Greetings anglers!

scott-deckerStream flows throughout the state are extremely low on most of the medium to smaller rivers and streams which allows easier angler access to some of the deeper pools. Insect hatches are producing dry fly fishing opportunities for fly anglers. It’s also a good time to venture into the mountains and fish the back-country streams and ponds. The calendar says its summer and it won’t be long before the “dog days” are here, so get out and enjoy the fishing now. Most stocking has been completed in southern New Hampshire, but the North Country is still getting some fish. As always, check the stocking report to see where we’ve stocked trout the previous week.  Don’t forget to send me your reports by dropping me a line at Thanks to those of you who sent me something.  Next report goes out on or around July 6.


The Giant Mayfly (Hexagenia limbata). Fish and Game staff photo. Select photo for larger view.

In the North Country, Fish and Game Fisheries Biologist Andy Schafermeyer says anglers should be getting ready to fish the Androscoggin River “alderfly” hatch.  He’s heard that a few of these caddisflies are starting to show.  Soon, great clouds of these bugs will be dancing on the river enticing trout and anglers alike.  He also mentioned that the “hex hatch” – a large, cream-colored mayfly known as the Giant Mayfly (Hexagenia limbata)  –  should also be happening very soon on area ponds. Andy suggests fishing Munn Pond, Little Greenough Pond, and Mirror Lake during this hatch.  A report from Tall Timber Lodge in Pittsburg says the hex hatch has started on Back Lake.  Several rainbows in the 15-16” range were being taken as well as a bigger brown trout on fly imitations of the insect.  Bass were hitting the flies, too.  Recommended fly patterns include the Hex Usual, Foam Hex, and even a Wooduck Heron fly.  Warm, humid days and evenings are usually better for this fly hatch versus cool cloudy days.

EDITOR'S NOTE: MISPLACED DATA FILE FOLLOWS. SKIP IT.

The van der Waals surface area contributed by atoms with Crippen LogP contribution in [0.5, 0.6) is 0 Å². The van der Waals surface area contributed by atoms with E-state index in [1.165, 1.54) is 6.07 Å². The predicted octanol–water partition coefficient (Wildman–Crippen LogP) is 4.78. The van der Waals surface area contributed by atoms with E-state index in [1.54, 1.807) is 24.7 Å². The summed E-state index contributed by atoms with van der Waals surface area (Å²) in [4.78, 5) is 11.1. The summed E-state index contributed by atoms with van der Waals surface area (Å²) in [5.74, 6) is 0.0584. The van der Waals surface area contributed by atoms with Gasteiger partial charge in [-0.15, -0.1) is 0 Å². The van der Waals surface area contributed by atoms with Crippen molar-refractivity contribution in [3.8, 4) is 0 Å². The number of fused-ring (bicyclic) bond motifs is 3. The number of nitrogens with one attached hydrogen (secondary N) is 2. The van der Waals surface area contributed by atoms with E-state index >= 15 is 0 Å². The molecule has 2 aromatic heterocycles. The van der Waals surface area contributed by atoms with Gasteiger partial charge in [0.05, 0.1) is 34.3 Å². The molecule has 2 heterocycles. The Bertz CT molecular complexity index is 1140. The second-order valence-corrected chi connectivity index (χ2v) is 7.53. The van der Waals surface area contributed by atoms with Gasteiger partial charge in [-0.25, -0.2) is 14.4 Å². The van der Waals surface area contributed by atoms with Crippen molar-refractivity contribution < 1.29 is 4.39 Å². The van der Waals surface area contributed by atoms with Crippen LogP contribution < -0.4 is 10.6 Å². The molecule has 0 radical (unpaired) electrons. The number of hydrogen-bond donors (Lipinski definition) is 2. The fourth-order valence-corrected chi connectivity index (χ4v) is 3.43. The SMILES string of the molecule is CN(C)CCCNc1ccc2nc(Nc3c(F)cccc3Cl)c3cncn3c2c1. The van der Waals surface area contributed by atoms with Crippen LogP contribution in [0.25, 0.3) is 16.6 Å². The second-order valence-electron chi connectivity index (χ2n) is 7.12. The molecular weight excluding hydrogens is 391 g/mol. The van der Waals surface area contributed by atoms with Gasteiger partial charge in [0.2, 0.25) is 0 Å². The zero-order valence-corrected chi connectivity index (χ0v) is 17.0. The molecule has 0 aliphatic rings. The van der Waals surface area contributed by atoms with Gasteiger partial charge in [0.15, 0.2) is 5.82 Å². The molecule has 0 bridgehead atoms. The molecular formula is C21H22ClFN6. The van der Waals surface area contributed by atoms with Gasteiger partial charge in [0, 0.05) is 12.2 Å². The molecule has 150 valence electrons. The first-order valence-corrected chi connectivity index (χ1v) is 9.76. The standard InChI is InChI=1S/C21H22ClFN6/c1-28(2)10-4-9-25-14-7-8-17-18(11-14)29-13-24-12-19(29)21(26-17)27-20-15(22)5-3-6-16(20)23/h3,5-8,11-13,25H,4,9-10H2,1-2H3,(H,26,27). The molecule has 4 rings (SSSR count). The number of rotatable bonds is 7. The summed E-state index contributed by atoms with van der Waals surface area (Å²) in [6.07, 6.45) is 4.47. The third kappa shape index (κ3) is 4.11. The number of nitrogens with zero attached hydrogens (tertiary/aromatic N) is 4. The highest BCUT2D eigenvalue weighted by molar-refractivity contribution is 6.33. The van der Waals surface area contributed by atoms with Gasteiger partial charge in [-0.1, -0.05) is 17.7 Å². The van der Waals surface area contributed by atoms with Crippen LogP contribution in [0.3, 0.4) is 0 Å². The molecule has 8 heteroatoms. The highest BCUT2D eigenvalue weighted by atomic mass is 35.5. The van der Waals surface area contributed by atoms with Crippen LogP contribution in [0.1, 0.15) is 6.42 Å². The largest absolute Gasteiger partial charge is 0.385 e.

A beaver pond brookie from the White Mountains. Photo courtesy of M. Pehrson. Select image for larger view.

In the Central Region, the remote trout ponds were stocked this past week by helicopter, providing some future catchable-size fish for anglers.  As mentioned in the last report, it’s a good time of year to hike-in to these remote ponds for both the scenery and the fishing.  Try exploring the “thin blue lines” using a topo map and you might encounter a secret beaver pond on one of the mountain streams in the area.  Fishing the “big lakes” for salmon and trout is producing some nice fish.  Thermoclines are starting to set up for the summer, and the fish are starting to head deeper.  It’s possible though, due to some recent cool nights, to find fish near the surface in the early mornings feeding on aquatic insects.

In the Upper Valley Region, almost all of the warm water ponds are producing fish.  The smallmouth bass have slowed a bit, and anglers need to work hard to catch them in lakes and ponds.  The largemouth bass have been active, and anglers report catching them on top water bait.